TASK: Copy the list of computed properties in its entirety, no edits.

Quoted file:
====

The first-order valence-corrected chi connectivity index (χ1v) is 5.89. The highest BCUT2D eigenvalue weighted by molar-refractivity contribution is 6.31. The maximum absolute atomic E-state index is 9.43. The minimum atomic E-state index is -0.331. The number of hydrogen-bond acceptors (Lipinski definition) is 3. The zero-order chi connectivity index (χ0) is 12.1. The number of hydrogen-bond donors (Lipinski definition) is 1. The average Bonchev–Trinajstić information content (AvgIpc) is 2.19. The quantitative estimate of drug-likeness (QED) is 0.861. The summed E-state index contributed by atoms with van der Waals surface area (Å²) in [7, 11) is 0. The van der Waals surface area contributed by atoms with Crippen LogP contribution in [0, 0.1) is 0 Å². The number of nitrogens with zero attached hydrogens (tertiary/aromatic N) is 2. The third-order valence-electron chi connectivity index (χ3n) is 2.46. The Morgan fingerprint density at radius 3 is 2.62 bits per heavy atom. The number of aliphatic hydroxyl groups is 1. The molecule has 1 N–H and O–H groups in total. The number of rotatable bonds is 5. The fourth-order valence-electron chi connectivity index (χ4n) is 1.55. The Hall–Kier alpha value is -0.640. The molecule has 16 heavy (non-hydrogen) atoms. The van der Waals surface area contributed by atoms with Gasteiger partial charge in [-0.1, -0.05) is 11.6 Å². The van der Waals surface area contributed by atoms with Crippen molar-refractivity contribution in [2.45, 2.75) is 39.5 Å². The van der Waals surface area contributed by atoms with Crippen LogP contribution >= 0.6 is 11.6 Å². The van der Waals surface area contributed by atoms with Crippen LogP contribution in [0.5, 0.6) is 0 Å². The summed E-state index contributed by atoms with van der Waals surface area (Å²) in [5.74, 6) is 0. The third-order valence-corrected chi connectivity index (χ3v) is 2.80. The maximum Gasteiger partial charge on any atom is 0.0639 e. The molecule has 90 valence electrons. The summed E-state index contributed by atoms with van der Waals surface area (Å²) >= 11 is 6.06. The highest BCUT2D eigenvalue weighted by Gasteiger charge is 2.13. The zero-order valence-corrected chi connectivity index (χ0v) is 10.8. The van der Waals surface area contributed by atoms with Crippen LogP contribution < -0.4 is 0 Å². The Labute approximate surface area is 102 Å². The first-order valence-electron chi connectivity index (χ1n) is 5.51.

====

The first-order valence-corrected chi connectivity index (χ1v) is 5.89. The highest BCUT2D eigenvalue weighted by molar-refractivity contribution is 6.31. The maximum absolute atomic E-state index is 9.43. The minimum atomic E-state index is -0.331. The number of hydrogen-bond acceptors (Lipinski definition) is 3. The zero-order chi connectivity index (χ0) is 12.1. The number of hydrogen-bond donors (Lipinski definition) is 1. The average Bonchev–Trinajstić information content (AvgIpc) is 2.19. The quantitative estimate of drug-likeness (QED) is 0.861. The summed E-state index contributed by atoms with van der Waals surface area (Å²) in [7, 11) is 0. The van der Waals surface area contributed by atoms with Crippen LogP contribution in [0, 0.1) is 0 Å². The number of nitrogens with zero attached hydrogens (tertiary/aromatic N) is 2. The third-order valence-electron chi connectivity index (χ3n) is 2.46. The Morgan fingerprint density at radius 3 is 2.62 bits per heavy atom. The number of aliphatic hydroxyl groups is 1. The molecule has 1 N–H and O–H groups in total. The number of rotatable bonds is 5. The fourth-order valence-electron chi connectivity index (χ4n) is 1.55. The Hall–Kier alpha value is -0.640. The molecule has 16 heavy (non-hydrogen) atoms. The van der Waals surface area contributed by atoms with Gasteiger partial charge in [-0.1, -0.05) is 11.6 Å². The van der Waals surface area contributed by atoms with Crippen molar-refractivity contribution in [2.45, 2.75) is 39.5 Å². The van der Waals surface area contributed by atoms with Crippen LogP contribution >= 0.6 is 11.6 Å². The van der Waals surface area contributed by atoms with Crippen LogP contribution in [0.5, 0.6) is 0 Å². The summed E-state index contributed by atoms with van der Waals surface area (Å²) in [5.74, 6) is 0. The third-order valence-corrected chi connectivity index (χ3v) is 2.80. The maximum Gasteiger partial charge on any atom is 0.0639 e. The molecule has 90 valence electrons. The summed E-state index contributed by atoms with van der Waals surface area (Å²) >= 11 is 6.06. The highest BCUT2D eigenvalue weighted by Gasteiger charge is 2.13. The zero-order valence-corrected chi connectivity index (χ0v) is 10.8. The van der Waals surface area contributed by atoms with Crippen LogP contribution < -0.4 is 0 Å². The Labute approximate surface area is 102 Å². The first-order valence-electron chi connectivity index (χ1n) is 5.51.